How To Build the Perfect Backcountry Bar

Assemble a camp bar setup that’s suitable for party animals, kiddos, and sober friends alike.

Camping and simply getting outside is, for so many, the best way to relax, unwind, and celebrate a life well-lived. That makes it the perfect occasion to raise a toast. While any ol’ can of beer will get the job done, dabbling in mixology can be the perfect opportunity to explore your creative side and impress your friends. The trick, of course, is whittling down your home bar setup into a backcountry-friendly kit that’s both portable and organized—and knowing what kinds of recipes that kit will best suit. 

To set yours up, follow these insider tips on the best bar gear, ingredients, recipes, and alcohol-free alternatives—you’ll find everything you need to get the party started, and to keep it rolling all night long. Then, you’ll just need to crank the tunes, open up the cooler, and let your imagination run wild.   

Bar Gear 101

You don’t need much to whip up an amazing cocktail; in a pinch, a water bottle and a little ice is enough to mix most. That said, it’s way more fun to create drinks with some helpful toys. Here are a few inventive items for leveling up your backcountry bar. 

Cocktail Caddy 

The Rovr Cocktail Caddy’s rugged materials, rigid structure, and double-wall-insulated ice bucket make it the perfect way to keep your backcountry bar portable and organized.  

Shaker Bottle 

Step up your outdoor mixology skills with a durable, leak-proof shaker bottle. This version from High Camp Designs includes a built-in strainer and a serving cup, and its double-walled main chamber doubles as a miniature cooler that fits a single beer can. 

Insulated Cups 

Double-wall insulated cups will keep your hot toddies hot and your iced drinks cold. Invest in a few insulated tumblers to include in your backcountry bar kit.  

Break-proof Wine Glasses 

Glass is usually a no-no in the backcountry. Instead, opt for a wine that comes in a bag or can, or repackage bottled wine into a leak-proof reservoir before your trip. In camp, sip from plastic wine glasses or Silipint’s indestructible silicone version

Pocket Knife 

You likely already have a good multi-tool or pocket knife as a part of your camp kitchen kit. But if you don’t, now is the time to invest. Cocktail making is all about precision, and a sharp, high-quality blade will help you thinly slice ginger, herbs, and ribbons of orange or lemon peel. 

Essential Backcountry Bar Ingredients

There’s a lot to love about car camping, but having maximum storage capacity for fun ingredients just about tops the list. With these items, you’ll be able to make your choice of the following: whiskey sour, Manhattan, maple old fashioned, boulevardier, hot toddy, and mint julep.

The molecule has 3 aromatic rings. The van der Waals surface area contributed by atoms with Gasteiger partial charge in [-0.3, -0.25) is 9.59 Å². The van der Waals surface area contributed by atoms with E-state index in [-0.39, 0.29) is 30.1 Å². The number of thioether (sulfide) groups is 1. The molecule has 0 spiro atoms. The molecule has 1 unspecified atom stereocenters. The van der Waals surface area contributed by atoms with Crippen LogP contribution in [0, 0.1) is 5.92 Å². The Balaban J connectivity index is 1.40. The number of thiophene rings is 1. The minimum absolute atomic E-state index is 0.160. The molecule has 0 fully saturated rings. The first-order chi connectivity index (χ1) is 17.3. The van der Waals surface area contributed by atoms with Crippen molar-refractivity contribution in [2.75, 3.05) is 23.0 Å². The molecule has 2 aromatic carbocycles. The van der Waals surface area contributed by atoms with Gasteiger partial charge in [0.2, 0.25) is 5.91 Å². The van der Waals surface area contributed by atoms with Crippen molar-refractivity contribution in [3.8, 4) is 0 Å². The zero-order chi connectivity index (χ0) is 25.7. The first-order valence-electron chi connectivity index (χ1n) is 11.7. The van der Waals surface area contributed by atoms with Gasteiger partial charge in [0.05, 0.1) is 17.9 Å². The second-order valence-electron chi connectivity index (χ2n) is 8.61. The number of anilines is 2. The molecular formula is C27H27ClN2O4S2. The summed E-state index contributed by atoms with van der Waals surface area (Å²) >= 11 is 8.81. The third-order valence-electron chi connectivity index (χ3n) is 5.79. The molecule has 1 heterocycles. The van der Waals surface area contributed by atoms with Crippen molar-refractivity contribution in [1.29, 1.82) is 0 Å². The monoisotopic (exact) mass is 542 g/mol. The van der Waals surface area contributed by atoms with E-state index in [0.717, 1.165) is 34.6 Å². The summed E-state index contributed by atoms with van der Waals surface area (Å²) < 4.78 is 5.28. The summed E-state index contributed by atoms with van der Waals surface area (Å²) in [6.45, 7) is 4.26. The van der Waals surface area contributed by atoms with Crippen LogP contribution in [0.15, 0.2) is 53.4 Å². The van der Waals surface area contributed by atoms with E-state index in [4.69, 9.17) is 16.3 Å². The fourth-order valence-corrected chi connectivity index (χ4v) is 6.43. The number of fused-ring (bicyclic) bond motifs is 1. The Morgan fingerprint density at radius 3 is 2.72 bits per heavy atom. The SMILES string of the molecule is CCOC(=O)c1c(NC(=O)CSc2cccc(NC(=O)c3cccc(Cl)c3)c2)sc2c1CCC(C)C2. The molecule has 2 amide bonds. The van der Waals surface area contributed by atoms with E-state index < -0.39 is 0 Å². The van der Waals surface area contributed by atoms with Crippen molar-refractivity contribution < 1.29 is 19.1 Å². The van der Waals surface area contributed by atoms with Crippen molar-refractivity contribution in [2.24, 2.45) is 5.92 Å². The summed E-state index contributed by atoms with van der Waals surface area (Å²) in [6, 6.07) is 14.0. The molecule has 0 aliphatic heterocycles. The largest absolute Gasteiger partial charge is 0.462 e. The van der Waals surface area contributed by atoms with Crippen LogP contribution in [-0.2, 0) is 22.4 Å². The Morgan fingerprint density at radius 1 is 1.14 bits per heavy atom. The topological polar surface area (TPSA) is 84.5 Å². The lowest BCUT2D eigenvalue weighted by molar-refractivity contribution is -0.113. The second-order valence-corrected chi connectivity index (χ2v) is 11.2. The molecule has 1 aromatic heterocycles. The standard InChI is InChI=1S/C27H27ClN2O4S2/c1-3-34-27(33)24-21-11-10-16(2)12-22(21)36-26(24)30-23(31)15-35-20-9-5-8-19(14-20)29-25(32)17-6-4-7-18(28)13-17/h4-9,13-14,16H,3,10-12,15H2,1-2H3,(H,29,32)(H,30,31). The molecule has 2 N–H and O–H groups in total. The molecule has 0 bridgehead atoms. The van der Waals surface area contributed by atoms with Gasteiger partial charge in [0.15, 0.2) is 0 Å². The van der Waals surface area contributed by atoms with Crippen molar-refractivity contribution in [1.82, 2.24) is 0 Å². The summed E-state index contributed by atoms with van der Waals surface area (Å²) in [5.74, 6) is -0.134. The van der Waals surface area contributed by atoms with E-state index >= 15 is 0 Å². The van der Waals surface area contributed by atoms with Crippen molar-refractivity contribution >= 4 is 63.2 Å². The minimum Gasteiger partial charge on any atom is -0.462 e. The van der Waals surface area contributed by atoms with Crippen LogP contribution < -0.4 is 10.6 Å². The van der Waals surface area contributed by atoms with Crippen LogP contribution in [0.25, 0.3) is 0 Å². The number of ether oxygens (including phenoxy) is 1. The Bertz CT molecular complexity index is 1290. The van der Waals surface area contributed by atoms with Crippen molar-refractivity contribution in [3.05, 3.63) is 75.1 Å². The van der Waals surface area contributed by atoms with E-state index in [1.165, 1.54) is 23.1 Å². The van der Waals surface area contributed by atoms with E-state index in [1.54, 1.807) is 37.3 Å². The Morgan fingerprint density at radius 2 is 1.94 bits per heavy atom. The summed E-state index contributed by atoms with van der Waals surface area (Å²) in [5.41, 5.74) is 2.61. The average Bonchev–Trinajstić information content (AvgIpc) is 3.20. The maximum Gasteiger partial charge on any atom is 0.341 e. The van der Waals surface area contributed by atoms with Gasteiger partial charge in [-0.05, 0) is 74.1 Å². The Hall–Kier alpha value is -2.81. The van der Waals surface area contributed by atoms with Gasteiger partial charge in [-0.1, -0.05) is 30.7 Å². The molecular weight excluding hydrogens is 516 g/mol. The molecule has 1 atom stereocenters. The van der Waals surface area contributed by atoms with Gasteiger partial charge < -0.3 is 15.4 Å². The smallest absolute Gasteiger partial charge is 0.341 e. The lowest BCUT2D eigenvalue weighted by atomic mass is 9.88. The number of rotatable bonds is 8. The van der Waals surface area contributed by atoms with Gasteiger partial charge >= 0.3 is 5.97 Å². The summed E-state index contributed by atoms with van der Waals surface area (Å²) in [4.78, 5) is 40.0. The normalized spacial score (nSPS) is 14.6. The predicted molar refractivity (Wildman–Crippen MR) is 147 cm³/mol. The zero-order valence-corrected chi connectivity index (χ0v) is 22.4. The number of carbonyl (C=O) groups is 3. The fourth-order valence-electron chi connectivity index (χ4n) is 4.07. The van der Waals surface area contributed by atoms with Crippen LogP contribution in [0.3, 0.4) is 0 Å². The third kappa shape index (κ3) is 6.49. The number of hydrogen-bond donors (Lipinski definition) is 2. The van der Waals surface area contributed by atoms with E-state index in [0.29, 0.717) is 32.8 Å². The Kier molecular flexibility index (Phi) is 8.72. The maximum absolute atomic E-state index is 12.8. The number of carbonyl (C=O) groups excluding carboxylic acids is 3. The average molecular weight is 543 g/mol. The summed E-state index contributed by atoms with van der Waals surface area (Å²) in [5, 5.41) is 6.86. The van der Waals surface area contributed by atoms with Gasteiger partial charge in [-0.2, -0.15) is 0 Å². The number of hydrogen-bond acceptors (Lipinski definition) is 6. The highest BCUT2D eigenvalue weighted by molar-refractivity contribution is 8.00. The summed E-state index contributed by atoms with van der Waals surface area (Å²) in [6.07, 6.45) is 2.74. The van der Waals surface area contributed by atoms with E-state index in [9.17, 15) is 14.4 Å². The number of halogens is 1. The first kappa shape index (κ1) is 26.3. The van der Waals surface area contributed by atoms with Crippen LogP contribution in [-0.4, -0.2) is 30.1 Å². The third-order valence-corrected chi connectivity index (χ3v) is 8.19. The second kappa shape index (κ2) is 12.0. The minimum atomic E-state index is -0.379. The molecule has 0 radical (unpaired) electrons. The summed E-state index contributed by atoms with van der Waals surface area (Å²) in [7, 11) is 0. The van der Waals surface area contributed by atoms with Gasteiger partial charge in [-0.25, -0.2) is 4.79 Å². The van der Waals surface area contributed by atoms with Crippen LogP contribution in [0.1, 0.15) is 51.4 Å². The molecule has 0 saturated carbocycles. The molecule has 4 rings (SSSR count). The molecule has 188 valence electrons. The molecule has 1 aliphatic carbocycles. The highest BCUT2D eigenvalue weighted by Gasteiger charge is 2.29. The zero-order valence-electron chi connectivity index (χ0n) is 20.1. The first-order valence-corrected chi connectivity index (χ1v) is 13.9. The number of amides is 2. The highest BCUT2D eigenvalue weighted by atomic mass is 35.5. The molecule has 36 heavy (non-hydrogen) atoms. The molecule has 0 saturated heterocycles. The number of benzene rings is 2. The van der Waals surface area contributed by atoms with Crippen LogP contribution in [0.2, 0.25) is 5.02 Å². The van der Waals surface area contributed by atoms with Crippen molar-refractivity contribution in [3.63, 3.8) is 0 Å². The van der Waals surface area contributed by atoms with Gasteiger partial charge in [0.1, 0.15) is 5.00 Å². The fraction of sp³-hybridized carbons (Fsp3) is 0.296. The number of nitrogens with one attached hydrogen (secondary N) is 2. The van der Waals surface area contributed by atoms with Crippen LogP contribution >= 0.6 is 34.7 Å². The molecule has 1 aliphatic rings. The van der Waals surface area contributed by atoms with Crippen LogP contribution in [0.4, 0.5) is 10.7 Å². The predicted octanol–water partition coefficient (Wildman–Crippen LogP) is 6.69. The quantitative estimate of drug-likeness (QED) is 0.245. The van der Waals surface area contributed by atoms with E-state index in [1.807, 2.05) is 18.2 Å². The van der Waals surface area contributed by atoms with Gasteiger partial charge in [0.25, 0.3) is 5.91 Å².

Bar stuff

  • Whiskey
  • Sweet vermouth
  • Campari
  • Angostura bitters
  • Simple syrup 
  • Maraschino cherries 

Fresh stuff

  • Mint leaves
  • Fresh ginger
  • Lemon
  • Orange

Other stuff

  • Maple syrup
  • Cinnamon sticks
  • Honey
A man drinks out of a camp mug on the beach

3 Best Car Camping Cocktail Recipes

Some cocktail recipes are easier to adapt to the backcountry than others. Here are three favorites. 

1) Best for cold nights: Ginger Hot Toddy 

Heat ½ cup water over your camp stove. Pour into a mug. Add ½ Tbsp honey, a spritz of lemon, two thin slices of fresh ginger, and 1.5 oz. whiskey. Stir with the cinnamon stick until the honey is dissolved. Serve right away. 

2) Best party trick: Smoked Maple Old Fashioned  

You can use a metal camp mug to make this one, but a transparent silicone cup will let your guests watch the show. First, wipe down the inside of the glass or cup with an orange peel. Then, light a cinnamon stick on fire. When it’s good and smoking, drop it onto a metal or enamel camp plate and flip the glass over it. Let the cinnamon smoke fill the glass for a full minute. Then, flip the glass over, and douse and discard the cinnamon stick. Add 2 oz. of whiskey or bourbon, 1 tsp. maple syrup, and 4 dashes of Angostura bitters. Serve with ice and garnish with orange peel. 

3) Best for summer trips: Mint Julep 

Pour 1.5 oz. whiskey and 1 oz. simple syrup (a 50/50 blend of water and dissolved sugar) into a glass. Shake to combine. Add a few ice cubes and 5 to 8 mint leaves, then serve. 

Low- and No-Alcohol Alternatives

If you’re new to the world of NA beverages, grab a recipe book to get started. You can also tweak existing drink recipes by adding an alcohol-free whiskey or gin, or by leaving out the liquor altogether. Some other easy options:

Drinks for Kids 

No reason to leave the kids out of the fun. If you’re whipping up hot toddies for the grownups, for example, consider packing some hot cocoa mix for the kids. To step it up a notch, bring powdered whole milk, miniature marshmallows, and/or peppermint sticks for stirring. 

If you’re summer camping, start with a batch of fresh lemonade. Get the youngins involved by having them squeeze lemons—or forage for blackberries or blueberries to muddle into the drink if it’s berry season in your area. Other mocktail recipes can also be suitable for kids, too. Often, a splash of colorful juice with ice, club soda, and a fancy straw is enough to make them feel like part of the party. 

All articles are for general informational purposes.  Each individual’s needs, preferences, goals and abilities may vary.  Be sure to obtain all appropriate training, expert supervision and/or medical advice before engaging in strenuous or potentially hazardous activity.